Until now, Hanan al-Shaykh's novels have been firmly grounded in Arab soil. They told of the lives of men and women particularly the latter in Arab countries as they struggle for survival and freedom in closed societies, often caught in the upheavals of internecine hostility and "development". In her new book, we are still in the Arab world, but the location has shifted to London that small area that stretches along the Edgware Road to Marble Arch, down Park Lane and its luxury hotels.
A "native" walking in this Little Arabia on a summer evening would find a Levantine scene: Arab cafés bulging with colourful crowds; men smoking hubble-bubble outside; women in traditional abaya sporting Western brand-name accessories; the air imbued with the smell of charcoal-grilled meat. Who are these people and what kind of lives do they lead? Hanan al-Shaykh tells us the stories of a few of them.
We meet the main characters on a plane from Dubai. They are from various Arab countries, thrown together when the plane hits some heavy turbulence. At Heathrow they disperse, having exchanged telephone numbers, and for the rest of the book their paths cross as we follow their adventures. It is a fascinating, picaresque tale told with humour and compassion, and with even the minor characters sharply drawn.
At the centre of the novel is beautiful, gentle, brave Lamis, recently divorced from her husband. An Iraqi refugee to Beirut, she is coerced into marriage to a rich older man to save her family from poverty. They move to London, and after nine years and a son, she makes a bid for freedom.
She tries to start a business in Dubai but it founders through official ineptitude. On the flight back, she is uncertain about the future, yet determined not to return to a loveless marriage. She meets Nicholas, a young Englishman who is an expert in antique daggers and spends extravagant sums on behalf of Arab collectors to find them.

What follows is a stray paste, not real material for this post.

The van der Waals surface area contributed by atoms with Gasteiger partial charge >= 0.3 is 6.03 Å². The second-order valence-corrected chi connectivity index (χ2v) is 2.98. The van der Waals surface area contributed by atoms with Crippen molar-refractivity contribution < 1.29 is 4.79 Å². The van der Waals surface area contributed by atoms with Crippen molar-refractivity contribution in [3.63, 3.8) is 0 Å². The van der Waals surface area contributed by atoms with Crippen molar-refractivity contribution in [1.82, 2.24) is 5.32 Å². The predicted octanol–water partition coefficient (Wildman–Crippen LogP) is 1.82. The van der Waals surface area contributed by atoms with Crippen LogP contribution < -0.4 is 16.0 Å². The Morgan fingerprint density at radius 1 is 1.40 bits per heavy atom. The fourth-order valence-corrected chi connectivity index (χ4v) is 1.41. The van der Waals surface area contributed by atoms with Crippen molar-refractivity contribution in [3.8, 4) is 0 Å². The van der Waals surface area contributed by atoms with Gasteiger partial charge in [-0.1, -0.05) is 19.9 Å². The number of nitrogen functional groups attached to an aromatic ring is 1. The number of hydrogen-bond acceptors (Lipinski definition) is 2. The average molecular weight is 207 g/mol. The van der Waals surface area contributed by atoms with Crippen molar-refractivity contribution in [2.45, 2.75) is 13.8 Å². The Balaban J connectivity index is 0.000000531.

Lamis and Nicholas live in worlds so far apart, with temperaments and customs so alien, that a meeting of souls seems improbable. Yet their love affair is entirely convincing, and al-Shaykh handles the erotic scenes with exemplary discretion and tenderness. "A chance meeting is better than a thousand rendezvous," says an Arab proverb, and theirs is engineered by Fortune. At times the story teeters dangerously on the brink of romantic-novel territory, but Al-Shaykh is too good a novelist to let it slip. She is in full command of her characters, and their vicissitudes are born of real problems. How do women, especially Muslim women, negotiate the Charybdis and Scylla of freedom and security?
The couple's adventures entwine with those of the other passengers. There is Amira large, eccentric, resourceful. She came to London from Morocco to work as a maid, but has ended up a high-class prostitute with an Arab clientele: "However much [an Arab] man wanted a fling with a foreigner, he was attracted by women of his own kind... [Call girls] with names like Beauty of Lebanon, Star of Syria."
Amira's adventures are hilarious: she poses as a princess living at the Dorchester, distributing £50 notes like confetti. Inevitably she comes a cropper, but soldiers on, and with a heart of gold dispenses money and affection.
There is the kind homosexual Samir, with a wife and children back home, longing for blond Englishmen who remain forever out of reach. Persuaded to smuggle a monkey, he delivers it safely only to find that the animal has been fed huge diamonds which he must now evacuate. When he does, the smugglers take the loot and decamp, leaving Samir holding the monkey: "He'd imagined that, as soon as the plane set down in London, he'd see rows of English boys undulating like golden ears of wheat". Instead he is left with an illegal animal, no money and nowhere to go.
Amira gives him shelter, and an amusing symbiosis is established between him, his monkey and his benefactor. The need for human warmth and protection create bonds of friendship and loyalty among these disparate exiles.
Al-Shaykh is also very good at observations about the English (all Britons are English to Middle Easterners) their aloofness, their "mania for analysis". She implies that if the Arabs in London are deracinated and lonely, the natives feel no less alien in a harsh world where individuals compete for survival. We are all alone in London, too suspicious and busy to connect.
Despite easy communication, here symbolised by the aeroplane, each remains locked in his or her own world. "Oh East is East and West is West, and never the twain shall meet," said Kipling. Al-Shaykh demonstrates that only love can throw a bridge over the chasm; only love can generate the sparkle that illuminates the path to sympathy. This perceptive, funny, erotic, gentle novel helps, too.Reuse content